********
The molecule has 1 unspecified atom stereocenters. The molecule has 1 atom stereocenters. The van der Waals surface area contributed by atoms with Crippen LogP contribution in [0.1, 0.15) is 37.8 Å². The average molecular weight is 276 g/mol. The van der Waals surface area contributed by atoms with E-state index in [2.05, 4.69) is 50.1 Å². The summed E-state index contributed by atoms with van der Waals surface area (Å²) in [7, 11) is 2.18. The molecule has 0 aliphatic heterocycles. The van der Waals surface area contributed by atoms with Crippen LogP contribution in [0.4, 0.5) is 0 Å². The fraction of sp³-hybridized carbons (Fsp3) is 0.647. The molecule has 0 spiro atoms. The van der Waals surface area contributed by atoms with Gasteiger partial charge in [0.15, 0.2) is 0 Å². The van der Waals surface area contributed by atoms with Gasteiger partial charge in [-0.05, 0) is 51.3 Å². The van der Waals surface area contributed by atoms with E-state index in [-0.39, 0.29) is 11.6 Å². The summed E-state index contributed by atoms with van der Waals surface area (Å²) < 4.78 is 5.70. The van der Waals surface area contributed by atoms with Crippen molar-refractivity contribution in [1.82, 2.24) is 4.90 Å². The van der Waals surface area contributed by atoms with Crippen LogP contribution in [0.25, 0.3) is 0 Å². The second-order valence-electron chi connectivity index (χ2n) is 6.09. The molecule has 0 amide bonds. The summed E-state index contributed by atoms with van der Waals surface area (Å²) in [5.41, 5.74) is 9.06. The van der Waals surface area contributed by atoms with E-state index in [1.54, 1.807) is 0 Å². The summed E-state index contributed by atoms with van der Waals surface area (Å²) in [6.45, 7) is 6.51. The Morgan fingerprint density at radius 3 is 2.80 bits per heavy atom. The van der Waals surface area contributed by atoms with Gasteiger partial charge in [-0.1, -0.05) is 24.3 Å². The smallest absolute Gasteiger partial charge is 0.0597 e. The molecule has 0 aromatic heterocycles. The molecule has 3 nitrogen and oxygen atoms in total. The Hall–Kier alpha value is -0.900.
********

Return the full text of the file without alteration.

The molecule has 1 unspecified atom stereocenters. The molecule has 1 atom stereocenters. The van der Waals surface area contributed by atoms with Crippen LogP contribution in [0.1, 0.15) is 37.8 Å². The average molecular weight is 276 g/mol. The van der Waals surface area contributed by atoms with E-state index in [2.05, 4.69) is 50.1 Å². The summed E-state index contributed by atoms with van der Waals surface area (Å²) in [7, 11) is 2.18. The molecule has 0 aliphatic heterocycles. The van der Waals surface area contributed by atoms with Crippen LogP contribution in [0.4, 0.5) is 0 Å². The fraction of sp³-hybridized carbons (Fsp3) is 0.647. The molecule has 0 spiro atoms. The van der Waals surface area contributed by atoms with Gasteiger partial charge in [0.15, 0.2) is 0 Å². The van der Waals surface area contributed by atoms with Gasteiger partial charge in [-0.05, 0) is 51.3 Å². The van der Waals surface area contributed by atoms with E-state index in [-0.39, 0.29) is 11.6 Å². The summed E-state index contributed by atoms with van der Waals surface area (Å²) < 4.78 is 5.70. The van der Waals surface area contributed by atoms with Crippen molar-refractivity contribution in [1.82, 2.24) is 4.90 Å². The van der Waals surface area contributed by atoms with Crippen LogP contribution in [0.25, 0.3) is 0 Å². The second-order valence-electron chi connectivity index (χ2n) is 6.09. The molecule has 0 amide bonds. The summed E-state index contributed by atoms with van der Waals surface area (Å²) in [5.41, 5.74) is 9.06. The van der Waals surface area contributed by atoms with E-state index in [1.54, 1.807) is 0 Å². The summed E-state index contributed by atoms with van der Waals surface area (Å²) in [6.45, 7) is 6.51. The Morgan fingerprint density at radius 3 is 2.80 bits per heavy atom. The van der Waals surface area contributed by atoms with Gasteiger partial charge in [-0.1, -0.05) is 24.3 Å². The smallest absolute Gasteiger partial charge is 0.0597 e. The molecule has 0 aromatic heterocycles. The molecule has 3 nitrogen and oxygen atoms in total. The Hall–Kier alpha value is -0.900.